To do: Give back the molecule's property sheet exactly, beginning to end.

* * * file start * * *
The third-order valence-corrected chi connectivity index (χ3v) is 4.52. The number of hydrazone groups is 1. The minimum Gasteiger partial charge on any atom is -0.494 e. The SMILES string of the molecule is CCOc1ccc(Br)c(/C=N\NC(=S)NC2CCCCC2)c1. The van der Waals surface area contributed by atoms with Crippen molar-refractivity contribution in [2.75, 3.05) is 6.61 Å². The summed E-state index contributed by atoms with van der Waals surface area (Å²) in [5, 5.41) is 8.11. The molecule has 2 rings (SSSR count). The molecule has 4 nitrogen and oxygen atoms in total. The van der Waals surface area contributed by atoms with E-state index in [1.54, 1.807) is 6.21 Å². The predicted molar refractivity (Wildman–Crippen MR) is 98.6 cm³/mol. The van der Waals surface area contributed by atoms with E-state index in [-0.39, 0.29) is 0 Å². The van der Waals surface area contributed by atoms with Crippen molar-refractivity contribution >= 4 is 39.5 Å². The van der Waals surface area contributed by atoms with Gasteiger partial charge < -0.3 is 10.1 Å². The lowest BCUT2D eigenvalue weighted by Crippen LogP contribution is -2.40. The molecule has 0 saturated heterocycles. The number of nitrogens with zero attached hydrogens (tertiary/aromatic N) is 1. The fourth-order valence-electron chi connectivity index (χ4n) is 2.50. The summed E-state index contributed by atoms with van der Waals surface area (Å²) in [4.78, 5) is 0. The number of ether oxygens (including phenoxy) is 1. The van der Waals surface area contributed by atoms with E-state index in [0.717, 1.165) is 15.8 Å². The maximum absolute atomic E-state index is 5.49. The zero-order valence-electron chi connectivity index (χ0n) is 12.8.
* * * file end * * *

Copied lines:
The third-order valence-corrected chi connectivity index (χ3v) is 4.52. The number of hydrazone groups is 1. The minimum Gasteiger partial charge on any atom is -0.494 e. The SMILES string of the molecule is CCOc1ccc(Br)c(/C=N\NC(=S)NC2CCCCC2)c1. The van der Waals surface area contributed by atoms with Crippen molar-refractivity contribution in [2.75, 3.05) is 6.61 Å². The summed E-state index contributed by atoms with van der Waals surface area (Å²) in [5, 5.41) is 8.11. The molecule has 2 rings (SSSR count). The molecule has 4 nitrogen and oxygen atoms in total. The van der Waals surface area contributed by atoms with E-state index in [1.54, 1.807) is 6.21 Å². The predicted molar refractivity (Wildman–Crippen MR) is 98.6 cm³/mol. The van der Waals surface area contributed by atoms with E-state index in [-0.39, 0.29) is 0 Å². The van der Waals surface area contributed by atoms with Crippen molar-refractivity contribution >= 4 is 39.5 Å². The van der Waals surface area contributed by atoms with Gasteiger partial charge < -0.3 is 10.1 Å². The lowest BCUT2D eigenvalue weighted by Crippen LogP contribution is -2.40. The molecule has 0 saturated heterocycles. The number of nitrogens with zero attached hydrogens (tertiary/aromatic N) is 1. The fourth-order valence-electron chi connectivity index (χ4n) is 2.50. The summed E-state index contributed by atoms with van der Waals surface area (Å²) in [4.78, 5) is 0. The number of ether oxygens (including phenoxy) is 1. The van der Waals surface area contributed by atoms with E-state index in [0.717, 1.165) is 15.8 Å². The maximum absolute atomic E-state index is 5.49. The zero-order valence-electron chi connectivity index (χ0n) is 12.8.